Audio Preamp

A 2 stage audio pre-amplifier with very good performance.

Audio Preamp

Power 12 Volts nominal 1.6mA current drain
Gain 27dB
Bandwidth 9Hz to 127kHz -3dB
Input Impedance 99.3Kohm @ 1Khz
Output Impedance 127ohm @ 1kHz
Noise 760uV input referred noise from 1Hz to 10MHz
THD 0.11% @ 6V pk-pk 1KHz
SNR 107dB @ 1KHz

This preamplifier has two direct-coupled common emitter stages and uses series-voltage feedback. The circuit has high input
impedance,low output impedance, voltage gain can be set independently and has low noise levels and good signal noise ratio.

For a moment, consider the circuit without R3 and C3. Q1 operates in common emitter, its collector voltage directly-coupled
to Q2 and sets the bias for Q2. Output is taken from Load resistor R5 and the emitter voltage of Q2 is developed across R6.
The emitter voltage is used to bias Q1 base fed via R4. This feedback provides DC stabilisation of the circuit. Q1 is
operated at a low collector current of 215uA for has low noise. If R5 did not exist and output was taken from the emitter of Q2
the circuit would be identical to the
ECM Mic-Preamp circuit. The combined gain of both stages is high, about 60dB.

The inclusion of R3 and C3 sets an additional feedback loop from Q2 collector to Q1 emitter. R3 takes the collector voltage of
Q2 and feeds it back to Q1 in series. This is series-voltage feedback and sets the overall gain of the circuit to:

AV = 1 + R3

With R1=1k and R2=22 this is a voltage gain of 23x or 27.2dB This figure can be seen in the bode plot below. All
plots and analysis are made with LTspice. C3 rolls off the high frequency response and sets the high frequency cut-off point.

The BC549C is a plastic package version of the BC109C. Alternative low-noise transistors could be used like BC650C for
even better noise figures. The noise figures calculated by Spice assume a perfect power supply. In the real world, any noise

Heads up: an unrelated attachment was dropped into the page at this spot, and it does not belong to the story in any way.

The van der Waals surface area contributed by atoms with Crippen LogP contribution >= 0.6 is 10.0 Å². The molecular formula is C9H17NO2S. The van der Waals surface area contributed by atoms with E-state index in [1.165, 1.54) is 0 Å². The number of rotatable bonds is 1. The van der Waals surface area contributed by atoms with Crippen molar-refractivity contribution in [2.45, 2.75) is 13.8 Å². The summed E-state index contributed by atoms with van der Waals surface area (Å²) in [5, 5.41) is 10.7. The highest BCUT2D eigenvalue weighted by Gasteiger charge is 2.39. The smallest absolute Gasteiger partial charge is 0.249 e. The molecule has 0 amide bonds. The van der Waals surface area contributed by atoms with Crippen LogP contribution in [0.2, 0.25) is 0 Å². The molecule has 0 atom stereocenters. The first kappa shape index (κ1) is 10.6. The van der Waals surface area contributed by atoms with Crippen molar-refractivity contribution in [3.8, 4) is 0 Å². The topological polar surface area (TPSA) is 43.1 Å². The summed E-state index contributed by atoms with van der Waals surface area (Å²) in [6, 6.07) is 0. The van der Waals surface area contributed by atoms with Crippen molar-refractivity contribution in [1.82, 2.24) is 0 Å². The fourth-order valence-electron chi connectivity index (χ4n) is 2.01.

on the power supply is likely to be higher than the preamplifier. A 7812 regulator is quoted as having 76uV of noise on its
supply rails, this is 1000x greater than the preamp.

Bode Plot
As mentioned previously, gain is set by the ratio 1 + R3/R2. High frequency roll-off is set by C3 and low frequency cut-off point
by C1. Although the human ear cannot detect frequencies higher than 20kHz, some audio enthusiasts believe that harmonics
contain high frequency detail. I am sure this is true but you would have to have very expensive hi-fi equipment to prove
this theory.


Input Impedance
Series voltage feedback increases the input impedance. The input impedance is 99.3k for most of the audio spectrum.


Output Impedance
Series voltage feedback decreases output impedance. As shown below the output impedance is quite low at 127 ohm. The white
vertical line is the cursor..


Transient Response
The output waveform is unclipped at 5V peak to peak. At 5V pk-pk there is just 0.11% THD distortion. The input signal level was
120mV. Inputs higher than t120mV will increase the THD.


Harmonic Distortion
As calculated by LTspice, the first nine harmonics are shown below, measured across a 10k load resistor.

Fourier components of V(out)
DC component:-0.0350794

Harmonic	Frequency	 Fourier 	Normalized	 Phase  	Normalized
 Number 	  [Hz]   	Component	 Component	[degree]	Phase [deg]
    1   	1.000e+03	2.689e+00	1.000e+00	    0.31°	    0.00°
    2   	2.000e+03	1.976e-03	7.350e-04	   91.94°	   91.63°
    3   	3.000e+03	1.980e-03	7.363e-04	    0.24°	   -0.07°
    4   	4.000e+03	4.749e-04	1.766e-04	  -89.84°	  -90.16°
    5   	5.000e+03	2.891e-04	1.075e-04	   -1.50°	   -1.82°
    6   	6.000e+03	4.255e-04	1.583e-04	  146.14°	  145.83°
    7   	7.000e+03	2.219e-04	8.252e-05	 -149.83°	 -150.15°
    8   	8.000e+03	4.461e-04	1.659e-04	 -174.30°	 -174.61°
    9   	9.000e+03	8.429e-04	3.135e-04	 -162.90°	 -163.22°
Total Harmonic Distortion: 0.113260%

The noise spectrum is shown below. The noise is referred to the input and peaks at 0.75uV. There are two main sources of noise
in transistors, shot noise and thermal noise. They are present in every transistor.


Signal to Noise Ratio
With use of the .measure command it is possible to produce a graph of Signal-to-Noise ratio versus frequency. This clever
technique was first demonstrated perfected by Helmut Sennewald, on the Yahoo LTspice forum1.


Please remember this circuit is mono, so build two for a stero preamp or four for a quad preamp. I will show details of the
simulations used later in a ltspice tutorial and an analysis of this circuit using the hybrid pi model in a later update on
Circuit Exchange.

LTspice Yahoo Group A yahoo group dedicated to using
Linear Technologies free analog and digital simulation software.

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